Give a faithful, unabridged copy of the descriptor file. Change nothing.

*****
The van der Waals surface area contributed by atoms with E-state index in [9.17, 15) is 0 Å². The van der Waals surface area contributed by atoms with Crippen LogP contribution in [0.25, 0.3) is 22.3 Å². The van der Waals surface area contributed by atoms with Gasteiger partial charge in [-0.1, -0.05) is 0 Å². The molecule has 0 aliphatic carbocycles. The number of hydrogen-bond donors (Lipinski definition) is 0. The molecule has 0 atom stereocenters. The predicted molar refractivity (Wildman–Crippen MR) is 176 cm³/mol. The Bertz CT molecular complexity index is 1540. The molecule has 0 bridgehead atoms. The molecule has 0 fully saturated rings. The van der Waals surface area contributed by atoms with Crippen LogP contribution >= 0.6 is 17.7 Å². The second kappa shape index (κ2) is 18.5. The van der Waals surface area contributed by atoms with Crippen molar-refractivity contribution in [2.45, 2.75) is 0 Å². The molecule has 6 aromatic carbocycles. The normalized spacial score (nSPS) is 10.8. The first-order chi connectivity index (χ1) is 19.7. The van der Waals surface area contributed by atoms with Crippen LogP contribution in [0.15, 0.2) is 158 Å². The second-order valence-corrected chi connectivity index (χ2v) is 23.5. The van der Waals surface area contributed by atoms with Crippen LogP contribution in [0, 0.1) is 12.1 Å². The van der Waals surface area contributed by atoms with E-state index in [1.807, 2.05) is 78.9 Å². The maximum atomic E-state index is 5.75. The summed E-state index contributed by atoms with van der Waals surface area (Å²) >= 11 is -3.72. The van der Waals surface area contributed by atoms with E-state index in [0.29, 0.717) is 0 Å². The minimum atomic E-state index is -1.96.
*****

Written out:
The van der Waals surface area contributed by atoms with E-state index in [9.17, 15) is 0 Å². The van der Waals surface area contributed by atoms with Crippen LogP contribution in [0.25, 0.3) is 22.3 Å². The van der Waals surface area contributed by atoms with Gasteiger partial charge in [-0.1, -0.05) is 0 Å². The molecule has 0 aliphatic carbocycles. The number of hydrogen-bond donors (Lipinski definition) is 0. The molecule has 0 atom stereocenters. The predicted molar refractivity (Wildman–Crippen MR) is 176 cm³/mol. The Bertz CT molecular complexity index is 1540. The molecule has 0 bridgehead atoms. The molecule has 0 fully saturated rings. The van der Waals surface area contributed by atoms with Crippen LogP contribution >= 0.6 is 17.7 Å². The second kappa shape index (κ2) is 18.5. The van der Waals surface area contributed by atoms with Crippen molar-refractivity contribution in [2.45, 2.75) is 0 Å². The molecule has 6 aromatic carbocycles. The normalized spacial score (nSPS) is 10.8. The first-order chi connectivity index (χ1) is 19.7. The van der Waals surface area contributed by atoms with Crippen LogP contribution in [0.15, 0.2) is 158 Å². The second-order valence-corrected chi connectivity index (χ2v) is 23.5. The van der Waals surface area contributed by atoms with Crippen LogP contribution in [0, 0.1) is 12.1 Å². The van der Waals surface area contributed by atoms with E-state index in [1.807, 2.05) is 78.9 Å². The maximum atomic E-state index is 5.75. The summed E-state index contributed by atoms with van der Waals surface area (Å²) >= 11 is -3.72. The van der Waals surface area contributed by atoms with E-state index in [0.29, 0.717) is 0 Å². The minimum atomic E-state index is -1.96.